"Things I wish I had brought: * Sachets of sauce mix - Thai and Indian food are virtually non-existent here and I really miss being able to rustle a meal up in 20 minutes. Other food items such as cookies, chocolate and Bisto gravy, which you can't get here. If you can't get something in Monterrey (which is a rare occurrence in itself) you should be able to find it in Laredo or McAllen just across the Texan border. * Warm clothes for in winter. It gets quite cold here in December and January, particularly indoors, where tiled open-plan houses are not designed to stay warm. * Not something I personally missed, but something to bear in mind - you should have all relevant paperwork (marriage certificate, degree certificate, children's school certificates) validated by a solicitor and your local Mexican embassy before leaving your home country. It will speed up Visa/School applications no end once you're here Things I wish I had left at home: * Electrical equipment - personal computer and DVD player. We have had to have special 220W outlets installed so we can use them. This obviously wouldn't be a problem if you're coming from the US or Canada, etc * Medicines - they are much cheaper in Mexico and you will find the same or equivalent products as in your home country * Again, not relevant to me, but people driving over the border from the States should remember that guns are illegal in Mexico and still penalties will be enforced if you are caught trying to cross the border with one," said another expat in Monterrey.

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What cultural faux pas should I try to avoid making in Monterrey?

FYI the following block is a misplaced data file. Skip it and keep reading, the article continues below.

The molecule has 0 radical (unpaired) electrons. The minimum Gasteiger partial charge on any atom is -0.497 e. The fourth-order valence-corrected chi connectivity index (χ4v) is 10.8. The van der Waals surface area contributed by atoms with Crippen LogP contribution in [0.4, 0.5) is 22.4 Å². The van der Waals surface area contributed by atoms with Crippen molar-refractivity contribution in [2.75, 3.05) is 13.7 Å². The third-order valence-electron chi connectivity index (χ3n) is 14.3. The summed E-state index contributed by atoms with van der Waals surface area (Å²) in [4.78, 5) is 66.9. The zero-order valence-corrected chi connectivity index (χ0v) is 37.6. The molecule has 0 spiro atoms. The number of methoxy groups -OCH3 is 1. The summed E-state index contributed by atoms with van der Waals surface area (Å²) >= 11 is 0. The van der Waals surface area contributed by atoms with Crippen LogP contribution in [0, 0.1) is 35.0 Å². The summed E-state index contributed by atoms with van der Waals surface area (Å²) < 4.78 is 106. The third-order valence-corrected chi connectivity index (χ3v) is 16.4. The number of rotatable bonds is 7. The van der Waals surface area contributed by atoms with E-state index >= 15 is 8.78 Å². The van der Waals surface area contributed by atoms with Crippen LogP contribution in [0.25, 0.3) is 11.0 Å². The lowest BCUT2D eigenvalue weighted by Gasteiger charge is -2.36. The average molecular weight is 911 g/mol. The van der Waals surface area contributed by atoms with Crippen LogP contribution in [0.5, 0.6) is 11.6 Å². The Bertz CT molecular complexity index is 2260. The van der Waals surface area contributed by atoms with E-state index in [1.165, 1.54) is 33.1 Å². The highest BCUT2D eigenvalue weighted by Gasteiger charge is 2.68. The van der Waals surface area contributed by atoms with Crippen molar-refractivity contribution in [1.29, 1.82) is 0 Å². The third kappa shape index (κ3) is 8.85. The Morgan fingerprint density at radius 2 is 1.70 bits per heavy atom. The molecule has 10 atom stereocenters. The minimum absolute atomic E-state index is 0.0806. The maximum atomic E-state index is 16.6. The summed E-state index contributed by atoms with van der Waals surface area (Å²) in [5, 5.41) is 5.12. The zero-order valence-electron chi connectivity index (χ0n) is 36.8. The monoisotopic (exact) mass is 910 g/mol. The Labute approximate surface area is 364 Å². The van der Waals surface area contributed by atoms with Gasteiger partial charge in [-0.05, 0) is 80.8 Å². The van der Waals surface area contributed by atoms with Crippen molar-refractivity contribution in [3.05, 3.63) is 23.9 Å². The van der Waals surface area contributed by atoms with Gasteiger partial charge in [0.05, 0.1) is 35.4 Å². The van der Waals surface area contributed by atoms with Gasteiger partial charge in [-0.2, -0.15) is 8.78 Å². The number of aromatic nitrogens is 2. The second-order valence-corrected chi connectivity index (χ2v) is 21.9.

We asked people in Monterrey if they could share any humorous cultural blunders they commited. For new expats, keep in mind that these incidents are an inevitable part of expat life. Learning to laugh about them is the key!:

"In Monterrey it is customary to greet other people with a handshake even if you have met them before. Refusing to shake hands may be seen as impolite or disrespectful. It is also important to dress appropriately for the occasion; casual attire is recommended for most social occasions, but wearing work clothes or formal attire is often required for more business-oriented events. Do not bring up controversial topics such as politics, immigration, or religion, as these may be uncomfortable for some people. Additionally, avoid talking loudly in public or drawing attention to yourself," added another expat who made the move to Monterrey.

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About the Author

Joshua Wood Joshua Wood, LPC joined Expat Exchange in 2000 and serves as one of its Co-Presidents. He is also one of the Founders of Digital Nomad Exchange. Prior to Expat Exchange, Joshua worked for NBC Cable (MSNBC and CNBC Primetime). Joshua has a BA from Syracuse and a Master's in Clinical and Counseling Psychology from Fairleigh Dickinson University. Mr. Wood is also a licensed counselor and psychotherapist.

Some of Joshua's articles include Pros and Cons of Living in Portugal, 10 Best Places to Live in Ireland and Pros and Cons of Living in Uruguay. Connect with Joshua on LinkedIn.

Monterrey, Mexico